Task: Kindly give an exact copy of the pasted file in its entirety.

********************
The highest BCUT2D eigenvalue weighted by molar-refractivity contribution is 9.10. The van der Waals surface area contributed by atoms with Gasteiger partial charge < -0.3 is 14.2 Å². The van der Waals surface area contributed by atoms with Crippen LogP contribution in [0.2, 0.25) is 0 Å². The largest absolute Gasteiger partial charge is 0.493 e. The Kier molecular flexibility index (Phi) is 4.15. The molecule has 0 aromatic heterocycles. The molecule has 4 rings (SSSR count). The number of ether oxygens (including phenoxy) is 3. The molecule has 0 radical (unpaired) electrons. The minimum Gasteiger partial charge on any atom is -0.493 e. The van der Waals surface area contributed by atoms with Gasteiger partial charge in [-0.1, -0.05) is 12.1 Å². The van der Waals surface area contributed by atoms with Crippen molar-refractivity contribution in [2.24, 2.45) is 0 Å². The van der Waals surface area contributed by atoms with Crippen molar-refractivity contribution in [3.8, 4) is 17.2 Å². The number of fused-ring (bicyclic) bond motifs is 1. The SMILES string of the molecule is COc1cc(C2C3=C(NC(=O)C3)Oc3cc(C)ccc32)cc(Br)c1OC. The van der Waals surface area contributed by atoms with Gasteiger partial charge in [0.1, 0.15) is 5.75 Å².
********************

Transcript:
The highest BCUT2D eigenvalue weighted by molar-refractivity contribution is 9.10. The van der Waals surface area contributed by atoms with Gasteiger partial charge < -0.3 is 14.2 Å². The van der Waals surface area contributed by atoms with Crippen LogP contribution in [0.2, 0.25) is 0 Å². The largest absolute Gasteiger partial charge is 0.493 e. The Kier molecular flexibility index (Phi) is 4.15. The molecule has 0 aromatic heterocycles. The molecule has 4 rings (SSSR count). The number of ether oxygens (including phenoxy) is 3. The molecule has 0 radical (unpaired) electrons. The minimum Gasteiger partial charge on any atom is -0.493 e. The van der Waals surface area contributed by atoms with Gasteiger partial charge in [-0.1, -0.05) is 12.1 Å². The van der Waals surface area contributed by atoms with Crippen molar-refractivity contribution in [2.24, 2.45) is 0 Å². The van der Waals surface area contributed by atoms with Crippen molar-refractivity contribution in [3.8, 4) is 17.2 Å². The number of fused-ring (bicyclic) bond motifs is 1. The SMILES string of the molecule is COc1cc(C2C3=C(NC(=O)C3)Oc3cc(C)ccc32)cc(Br)c1OC. The van der Waals surface area contributed by atoms with Gasteiger partial charge in [0.1, 0.15) is 5.75 Å².